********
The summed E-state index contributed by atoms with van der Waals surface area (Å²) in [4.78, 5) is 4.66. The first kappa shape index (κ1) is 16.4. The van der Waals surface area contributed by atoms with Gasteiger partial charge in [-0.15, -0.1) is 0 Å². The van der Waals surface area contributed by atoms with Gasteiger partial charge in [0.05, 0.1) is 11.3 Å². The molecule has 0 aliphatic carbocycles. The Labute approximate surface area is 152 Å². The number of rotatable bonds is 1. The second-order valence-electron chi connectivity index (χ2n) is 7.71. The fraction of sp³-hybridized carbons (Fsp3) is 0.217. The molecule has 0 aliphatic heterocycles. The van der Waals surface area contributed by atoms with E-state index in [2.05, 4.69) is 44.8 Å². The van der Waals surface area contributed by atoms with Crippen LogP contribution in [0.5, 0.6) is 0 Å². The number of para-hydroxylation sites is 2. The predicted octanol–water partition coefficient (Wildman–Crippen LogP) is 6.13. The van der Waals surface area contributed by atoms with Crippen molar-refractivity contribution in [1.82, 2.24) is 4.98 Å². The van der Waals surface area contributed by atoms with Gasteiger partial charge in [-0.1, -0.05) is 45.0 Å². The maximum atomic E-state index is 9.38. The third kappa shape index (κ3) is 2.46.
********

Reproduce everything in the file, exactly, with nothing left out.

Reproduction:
The summed E-state index contributed by atoms with van der Waals surface area (Å²) in [4.78, 5) is 4.66. The first kappa shape index (κ1) is 16.4. The van der Waals surface area contributed by atoms with Gasteiger partial charge in [-0.15, -0.1) is 0 Å². The van der Waals surface area contributed by atoms with Gasteiger partial charge in [0.05, 0.1) is 11.3 Å². The molecule has 0 aliphatic carbocycles. The Labute approximate surface area is 152 Å². The number of rotatable bonds is 1. The second-order valence-electron chi connectivity index (χ2n) is 7.71. The fraction of sp³-hybridized carbons (Fsp3) is 0.217. The molecule has 0 aliphatic heterocycles. The van der Waals surface area contributed by atoms with E-state index in [2.05, 4.69) is 44.8 Å². The van der Waals surface area contributed by atoms with Crippen LogP contribution in [0.5, 0.6) is 0 Å². The number of para-hydroxylation sites is 2. The predicted octanol–water partition coefficient (Wildman–Crippen LogP) is 6.13. The van der Waals surface area contributed by atoms with Crippen molar-refractivity contribution in [1.82, 2.24) is 4.98 Å². The van der Waals surface area contributed by atoms with Gasteiger partial charge in [-0.1, -0.05) is 45.0 Å². The maximum atomic E-state index is 9.38. The third kappa shape index (κ3) is 2.46.